•Sy2 is the standard error for the ‘y’ values
Prof. Upendra Kachru Operations Management
Multiple Regression
With multiple regressions, we can use more than one
predictor.

The forecast takes the form:


Y = β0 + β1 X1 + β2 X2 + . . .+ βn Xn,

Where:
β0 is the intercept, and
β1, β2, . . . βn are coefficients
representing the contribution
of the independent variables
X1, X2,..., Xn.

Prof. Upendra Kachru Operations Management


All forecasts have errors.
However, the ‘error’ in a
forecast should be within
confidence limits. Forecasting
The error can be measured Errors
by or described by the
standard error, the mean
absolute deviation, or the
variance.

Prof. Upendra Kachru Operations Management


Source of forecast errors: Forecasting
Forecast
Model may be Accuracy
inadequate
 Irregular variations Errors
 Incorrect use of forecasting
technique
 Random variation
Key to validity is randomness
 Accurate models: random
errors
 Invalid models: nonrandom
errors
Key question: How to determine if
forecasting errors are random?

Prof. Upendra Kachru Operations Management


Error measures Error
Error - difference between actual Measurements
value and predicted value

• Mean Absolute Deviation


(MAD) - Average absolute
error
• Mean Squared Error (MSE) -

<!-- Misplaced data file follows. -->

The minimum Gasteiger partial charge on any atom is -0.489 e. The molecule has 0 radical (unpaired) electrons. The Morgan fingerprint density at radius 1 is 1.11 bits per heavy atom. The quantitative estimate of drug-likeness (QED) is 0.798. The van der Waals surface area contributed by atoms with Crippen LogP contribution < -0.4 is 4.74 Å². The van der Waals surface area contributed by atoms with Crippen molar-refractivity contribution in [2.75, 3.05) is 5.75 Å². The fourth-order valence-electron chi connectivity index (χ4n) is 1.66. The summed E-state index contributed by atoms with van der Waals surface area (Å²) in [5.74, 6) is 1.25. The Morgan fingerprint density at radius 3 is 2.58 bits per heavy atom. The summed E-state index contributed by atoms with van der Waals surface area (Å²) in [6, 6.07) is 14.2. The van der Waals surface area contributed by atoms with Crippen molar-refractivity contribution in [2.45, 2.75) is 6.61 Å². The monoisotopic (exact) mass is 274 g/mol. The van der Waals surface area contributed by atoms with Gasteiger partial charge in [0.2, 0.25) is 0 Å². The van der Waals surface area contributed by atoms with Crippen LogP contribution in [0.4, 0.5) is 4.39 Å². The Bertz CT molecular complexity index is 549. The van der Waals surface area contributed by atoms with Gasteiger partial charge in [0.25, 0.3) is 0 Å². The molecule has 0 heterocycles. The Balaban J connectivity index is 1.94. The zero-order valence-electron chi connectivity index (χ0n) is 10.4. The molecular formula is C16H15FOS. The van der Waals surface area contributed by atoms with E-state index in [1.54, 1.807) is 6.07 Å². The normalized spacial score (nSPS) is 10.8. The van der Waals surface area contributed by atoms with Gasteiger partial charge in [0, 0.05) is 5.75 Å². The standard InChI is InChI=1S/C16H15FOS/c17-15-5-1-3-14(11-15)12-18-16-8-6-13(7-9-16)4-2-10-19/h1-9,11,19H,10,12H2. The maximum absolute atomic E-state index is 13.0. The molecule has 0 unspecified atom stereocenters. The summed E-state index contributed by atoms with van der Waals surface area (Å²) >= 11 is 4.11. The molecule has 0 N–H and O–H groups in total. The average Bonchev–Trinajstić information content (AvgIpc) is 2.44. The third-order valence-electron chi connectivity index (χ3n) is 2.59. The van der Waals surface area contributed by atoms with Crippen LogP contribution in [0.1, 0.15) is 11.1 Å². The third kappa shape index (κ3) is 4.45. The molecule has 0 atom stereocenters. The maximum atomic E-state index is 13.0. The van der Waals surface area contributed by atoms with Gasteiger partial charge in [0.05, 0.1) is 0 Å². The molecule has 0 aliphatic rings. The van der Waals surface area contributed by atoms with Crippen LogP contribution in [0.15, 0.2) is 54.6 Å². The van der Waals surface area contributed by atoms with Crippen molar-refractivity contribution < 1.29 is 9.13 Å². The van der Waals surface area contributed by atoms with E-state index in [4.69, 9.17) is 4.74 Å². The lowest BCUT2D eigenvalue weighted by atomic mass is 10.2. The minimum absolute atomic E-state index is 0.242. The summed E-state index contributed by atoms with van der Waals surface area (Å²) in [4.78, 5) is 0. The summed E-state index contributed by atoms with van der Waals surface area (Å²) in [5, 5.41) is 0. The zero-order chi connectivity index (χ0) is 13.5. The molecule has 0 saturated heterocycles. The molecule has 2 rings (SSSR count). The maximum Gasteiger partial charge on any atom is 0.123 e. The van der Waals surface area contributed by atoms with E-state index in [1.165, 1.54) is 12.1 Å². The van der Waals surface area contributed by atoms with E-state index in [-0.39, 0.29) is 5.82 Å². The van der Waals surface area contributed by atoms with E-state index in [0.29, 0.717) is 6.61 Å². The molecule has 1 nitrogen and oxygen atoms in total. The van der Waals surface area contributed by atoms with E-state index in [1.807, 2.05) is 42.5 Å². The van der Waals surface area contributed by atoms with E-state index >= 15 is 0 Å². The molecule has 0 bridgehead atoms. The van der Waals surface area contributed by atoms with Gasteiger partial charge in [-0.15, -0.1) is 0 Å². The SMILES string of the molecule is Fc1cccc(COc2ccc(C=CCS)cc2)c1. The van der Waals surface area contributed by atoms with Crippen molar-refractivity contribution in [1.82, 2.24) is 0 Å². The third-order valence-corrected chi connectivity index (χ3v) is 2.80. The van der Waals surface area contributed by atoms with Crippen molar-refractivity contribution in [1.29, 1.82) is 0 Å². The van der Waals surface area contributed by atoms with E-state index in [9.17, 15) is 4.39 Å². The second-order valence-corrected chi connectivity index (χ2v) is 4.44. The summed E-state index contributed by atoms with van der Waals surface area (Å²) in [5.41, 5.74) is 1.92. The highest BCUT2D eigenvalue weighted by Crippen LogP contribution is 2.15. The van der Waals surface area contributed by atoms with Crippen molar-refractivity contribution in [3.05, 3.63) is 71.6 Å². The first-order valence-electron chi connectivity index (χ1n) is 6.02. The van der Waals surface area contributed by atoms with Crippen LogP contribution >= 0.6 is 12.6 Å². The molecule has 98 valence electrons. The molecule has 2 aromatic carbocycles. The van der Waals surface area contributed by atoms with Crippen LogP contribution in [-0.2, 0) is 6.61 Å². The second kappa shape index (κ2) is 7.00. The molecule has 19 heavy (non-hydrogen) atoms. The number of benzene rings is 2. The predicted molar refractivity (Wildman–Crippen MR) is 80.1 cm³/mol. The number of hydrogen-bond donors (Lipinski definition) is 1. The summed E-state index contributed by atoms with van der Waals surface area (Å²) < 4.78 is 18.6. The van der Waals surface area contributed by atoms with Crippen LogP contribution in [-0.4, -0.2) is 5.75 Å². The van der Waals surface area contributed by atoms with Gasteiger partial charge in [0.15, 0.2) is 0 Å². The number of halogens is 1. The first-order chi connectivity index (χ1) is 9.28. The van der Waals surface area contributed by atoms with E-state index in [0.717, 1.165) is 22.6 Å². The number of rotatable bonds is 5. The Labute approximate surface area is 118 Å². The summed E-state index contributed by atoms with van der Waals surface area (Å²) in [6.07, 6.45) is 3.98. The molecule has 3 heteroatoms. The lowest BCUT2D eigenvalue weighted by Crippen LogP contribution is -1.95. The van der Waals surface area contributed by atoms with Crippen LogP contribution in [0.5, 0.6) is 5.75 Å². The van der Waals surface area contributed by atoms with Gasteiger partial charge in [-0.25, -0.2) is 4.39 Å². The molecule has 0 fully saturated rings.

Average of squared error
• Mean Absolute Percent
Error (MAPE) - Average
absolute percent error

Prof. Upendra Kachru Operations Management


Forecasting Error Formulae

∑ Actual − forecast
MAD =
n
2
∑ ( Actual − forecast)
MSE =
n -1

Actual − Forecast
∑ Actual
× 100
MAPE =
n
Prof. Upendra Kachru Operations Management
MAD Characteristics
1 M A D≈ 0.8 standard deviat
ion
1 standarddeviation≈ 1.25 M AD

 The ideal MAD is zero which would mean there is no


forecasting error

 When the error is less than three standard deviations, it


is considered as an acceptable forecast.
σ = √ (π/2) x MAD ≈ 1.25 MAD
Where ‘σ’ is the standard deviation

 The larger the MAD, the less the accurate the resulting
model

56
Prof. Upendra Kachru Operations Management
MAD Problem (1)

Question:
Question: What
What is
isthe
theMAD
MADvalue
valuegiven
given the
the
forecast
forecast values
valuesin
inthe
thetable
tablebelow?
below?

Month Sales Forecast


1 220 n/a
2 250 255
3 210 205
4 300 320
5 325 315
57
Prof. Upendra Kachru Operations Management
Solution σ = 1.25 MAD = 12.5; 3 σ =37.5
All readings are within limits
Month Sales Forecast Abs Error
1 220 n/a
2 250 255 5
3 210 205 5
4 300 320 20
5 325 315 10

40

n
Note
Notethat
thatby
byitself,
itself,the
theMAD
∑A
t=1
t - Ft
40 only
onlylets
letsus
usknow
knowthe
MAD
themean
mean
MAD = = = 10 error
errorininaaset
setofofforecasts
forecasts
n 4

Prof. Upendra Kachru Operations Management